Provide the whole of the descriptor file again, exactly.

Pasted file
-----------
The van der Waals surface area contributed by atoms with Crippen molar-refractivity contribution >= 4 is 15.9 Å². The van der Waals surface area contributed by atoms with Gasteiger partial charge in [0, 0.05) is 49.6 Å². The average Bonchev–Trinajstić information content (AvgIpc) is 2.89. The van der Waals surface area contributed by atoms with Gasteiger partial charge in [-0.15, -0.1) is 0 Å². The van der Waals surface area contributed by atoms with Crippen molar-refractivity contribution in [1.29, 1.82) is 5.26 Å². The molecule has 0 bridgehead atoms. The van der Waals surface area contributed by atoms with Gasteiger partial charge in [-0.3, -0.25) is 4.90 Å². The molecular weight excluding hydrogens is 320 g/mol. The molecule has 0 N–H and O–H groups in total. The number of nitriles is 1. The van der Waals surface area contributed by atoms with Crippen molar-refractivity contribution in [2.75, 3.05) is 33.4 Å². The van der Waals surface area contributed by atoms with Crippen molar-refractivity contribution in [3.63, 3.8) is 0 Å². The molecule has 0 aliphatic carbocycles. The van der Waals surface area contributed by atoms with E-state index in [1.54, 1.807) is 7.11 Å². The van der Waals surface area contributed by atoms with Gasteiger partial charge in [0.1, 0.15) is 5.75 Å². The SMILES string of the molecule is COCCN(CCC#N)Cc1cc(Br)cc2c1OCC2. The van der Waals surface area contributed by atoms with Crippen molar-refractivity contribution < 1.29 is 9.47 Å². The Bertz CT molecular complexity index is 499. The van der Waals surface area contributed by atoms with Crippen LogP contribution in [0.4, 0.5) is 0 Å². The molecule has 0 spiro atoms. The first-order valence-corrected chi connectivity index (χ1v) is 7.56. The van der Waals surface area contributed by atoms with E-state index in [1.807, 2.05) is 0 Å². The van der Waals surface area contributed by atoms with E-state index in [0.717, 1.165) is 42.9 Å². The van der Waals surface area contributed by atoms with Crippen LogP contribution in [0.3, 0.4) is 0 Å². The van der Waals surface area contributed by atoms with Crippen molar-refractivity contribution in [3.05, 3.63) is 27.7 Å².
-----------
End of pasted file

The van der Waals surface area contributed by atoms with Crippen molar-refractivity contribution >= 4 is 15.9 Å². The van der Waals surface area contributed by atoms with Gasteiger partial charge in [0, 0.05) is 49.6 Å². The average Bonchev–Trinajstić information content (AvgIpc) is 2.89. The van der Waals surface area contributed by atoms with Gasteiger partial charge in [-0.15, -0.1) is 0 Å². The van der Waals surface area contributed by atoms with Crippen molar-refractivity contribution in [1.29, 1.82) is 5.26 Å². The molecule has 0 bridgehead atoms. The van der Waals surface area contributed by atoms with Gasteiger partial charge in [-0.3, -0.25) is 4.90 Å². The molecular weight excluding hydrogens is 320 g/mol. The molecule has 0 N–H and O–H groups in total. The number of nitriles is 1. The van der Waals surface area contributed by atoms with Crippen molar-refractivity contribution in [2.75, 3.05) is 33.4 Å². The van der Waals surface area contributed by atoms with Crippen molar-refractivity contribution in [3.63, 3.8) is 0 Å². The molecule has 0 aliphatic carbocycles. The van der Waals surface area contributed by atoms with E-state index in [1.54, 1.807) is 7.11 Å². The van der Waals surface area contributed by atoms with Gasteiger partial charge in [0.1, 0.15) is 5.75 Å². The SMILES string of the molecule is COCCN(CCC#N)Cc1cc(Br)cc2c1OCC2. The van der Waals surface area contributed by atoms with Crippen molar-refractivity contribution < 1.29 is 9.47 Å². The Bertz CT molecular complexity index is 499. The van der Waals surface area contributed by atoms with Crippen LogP contribution in [0.4, 0.5) is 0 Å². The molecule has 0 spiro atoms. The first-order valence-corrected chi connectivity index (χ1v) is 7.56. The van der Waals surface area contributed by atoms with E-state index in [1.807, 2.05) is 0 Å². The van der Waals surface area contributed by atoms with E-state index in [0.717, 1.165) is 42.9 Å². The van der Waals surface area contributed by atoms with Crippen LogP contribution in [0.3, 0.4) is 0 Å². The van der Waals surface area contributed by atoms with Crippen molar-refractivity contribution in [3.05, 3.63) is 27.7 Å².